If you have any tips on how you maintain changes in manufacturing documentation, feel free to share below. Be sure to include the industry you’re from and how you classify changes. Thank you for following along.


11 thoughts on “Configuration Management: When to Change Part Numbers and Revisions

  1. Im surprised there are no discussion responses. I will likely return to discuss at some point as this is a Major topic at my company right now and I feel like I have to create the rules from scratch. I would love to hear all sorts of advice from professionals with a good system. Ugghh

  2. We have a situation where a cast version of a part will undergo dimensional changes on the cast print (unique part number – 12345C-1) to add material on a wall. Then at the machining level (different unique part number – 12345-1) , will be machined off to get an identical part at the end, therefore it would be reverse compatible. As this is a form change on the casting drawing, I would like to identify it as a class 1 change. But others in my department feel that would be wrong as a class one should ‘always’ drive a new part number. The machined part number is what reports into the upper level assemblies. What are your thoughts?

    • Hi Brooke,

      Great question! Any physical change to a drawing requires a revision change. This forces the previous revision to be purged. So if I understand this correctly there is no physical change (i.e.: no notation at all) to the machining drawing, then there is no need to roll the revision of the machined part number. The only reason you would want to change the part number is if you would be building both from the original and the new change and want to be able to identify them separately as different parts. However, if you would only be using the casting’s change, meaning it replaces the original, and never build the original casting’s design, then just roll the revision. I hope this answers your question.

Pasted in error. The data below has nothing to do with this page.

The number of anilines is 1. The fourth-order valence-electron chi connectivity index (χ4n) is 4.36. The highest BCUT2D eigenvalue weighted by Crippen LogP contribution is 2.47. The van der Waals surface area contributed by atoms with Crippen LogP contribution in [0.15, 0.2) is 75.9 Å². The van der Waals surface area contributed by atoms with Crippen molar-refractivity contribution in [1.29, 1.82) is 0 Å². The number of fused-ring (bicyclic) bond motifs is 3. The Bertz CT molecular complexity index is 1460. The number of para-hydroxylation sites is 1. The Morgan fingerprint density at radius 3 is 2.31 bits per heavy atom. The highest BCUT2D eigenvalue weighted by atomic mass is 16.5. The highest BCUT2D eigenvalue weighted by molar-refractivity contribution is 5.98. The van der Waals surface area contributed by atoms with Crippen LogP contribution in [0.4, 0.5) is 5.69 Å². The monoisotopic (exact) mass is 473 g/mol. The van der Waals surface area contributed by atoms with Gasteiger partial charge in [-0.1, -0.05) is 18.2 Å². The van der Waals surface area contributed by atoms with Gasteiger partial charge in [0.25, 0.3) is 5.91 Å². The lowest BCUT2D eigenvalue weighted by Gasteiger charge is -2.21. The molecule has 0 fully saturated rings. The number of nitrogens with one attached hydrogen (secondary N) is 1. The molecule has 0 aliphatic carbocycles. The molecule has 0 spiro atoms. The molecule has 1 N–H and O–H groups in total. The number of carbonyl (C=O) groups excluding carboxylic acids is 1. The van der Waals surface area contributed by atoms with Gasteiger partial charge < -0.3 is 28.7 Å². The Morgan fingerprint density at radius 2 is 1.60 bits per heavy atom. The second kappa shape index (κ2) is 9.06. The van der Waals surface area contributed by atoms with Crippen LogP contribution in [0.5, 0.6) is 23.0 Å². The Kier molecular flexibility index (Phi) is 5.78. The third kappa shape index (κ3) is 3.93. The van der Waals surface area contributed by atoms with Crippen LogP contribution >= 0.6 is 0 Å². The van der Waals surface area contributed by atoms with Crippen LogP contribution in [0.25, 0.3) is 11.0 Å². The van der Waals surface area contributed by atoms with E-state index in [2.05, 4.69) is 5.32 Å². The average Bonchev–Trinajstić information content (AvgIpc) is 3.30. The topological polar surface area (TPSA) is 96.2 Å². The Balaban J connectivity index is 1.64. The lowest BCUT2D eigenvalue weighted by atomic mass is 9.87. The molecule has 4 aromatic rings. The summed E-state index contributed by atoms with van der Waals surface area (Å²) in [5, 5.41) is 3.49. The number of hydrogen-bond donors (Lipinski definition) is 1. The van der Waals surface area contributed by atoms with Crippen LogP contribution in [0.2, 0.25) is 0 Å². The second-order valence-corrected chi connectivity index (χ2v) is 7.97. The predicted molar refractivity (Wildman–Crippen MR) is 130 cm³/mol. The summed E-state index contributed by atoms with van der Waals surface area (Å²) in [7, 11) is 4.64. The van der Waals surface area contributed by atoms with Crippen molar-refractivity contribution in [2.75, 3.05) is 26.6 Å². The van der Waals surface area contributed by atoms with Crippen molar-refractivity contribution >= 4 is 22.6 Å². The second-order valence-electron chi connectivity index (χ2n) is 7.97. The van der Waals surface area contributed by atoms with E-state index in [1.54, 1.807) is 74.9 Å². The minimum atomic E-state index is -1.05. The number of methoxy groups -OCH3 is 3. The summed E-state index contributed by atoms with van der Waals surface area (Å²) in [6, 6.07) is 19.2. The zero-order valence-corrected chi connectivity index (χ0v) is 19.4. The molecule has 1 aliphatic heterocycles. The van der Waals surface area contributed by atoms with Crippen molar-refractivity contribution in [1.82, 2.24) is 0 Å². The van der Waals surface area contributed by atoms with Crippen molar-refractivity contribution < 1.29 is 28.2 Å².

• Thank you Britney. I agree it can be done by rev for this case. What are your thoughts on defining it as a Class 1 change, as it affects form? My co-workers feel a Class 1 is always a new part number, and I’m not sure that’s the case….?

        • Hi Brooke,

          Again, it really comes down to whether or not the change will result in the part replacing the previous design (revision change) or if the change is so major that you would be using it in conjunction with the previous design (part number change). Classifying changes simply helps to identify which of the two the change will be. If it’s a going to be a whole other part, and it does not replace the original part design, you want to change the part number.

  3. Within my company, I am idetifying areas where our QMS is lacking, and prioitizing where we need to make improvements. One such area is our ECO process. At this company, they only recently recognized the importance of having a formal ECO process, and it is relatively new and still in development. I am not the process owner, but I want to encourage them to stanadardize the method by which we determine whether to issue a new part number, roll revision, etc. I have my own opinion based on my own experiences, though some of my peers have different opinions. What I feel is best may not be necessarily the best model for this particular company, so I wanted to get your opinion.

    My belief: For a Class 1 change (form/fit/function), we should always require a new P/N, and new part numbers for any “where-used”/”reports to” sub-assembly where form, fit, or function is also changed. If form/fit/or function is not altered, thensimply roll revision of the sub-assembly.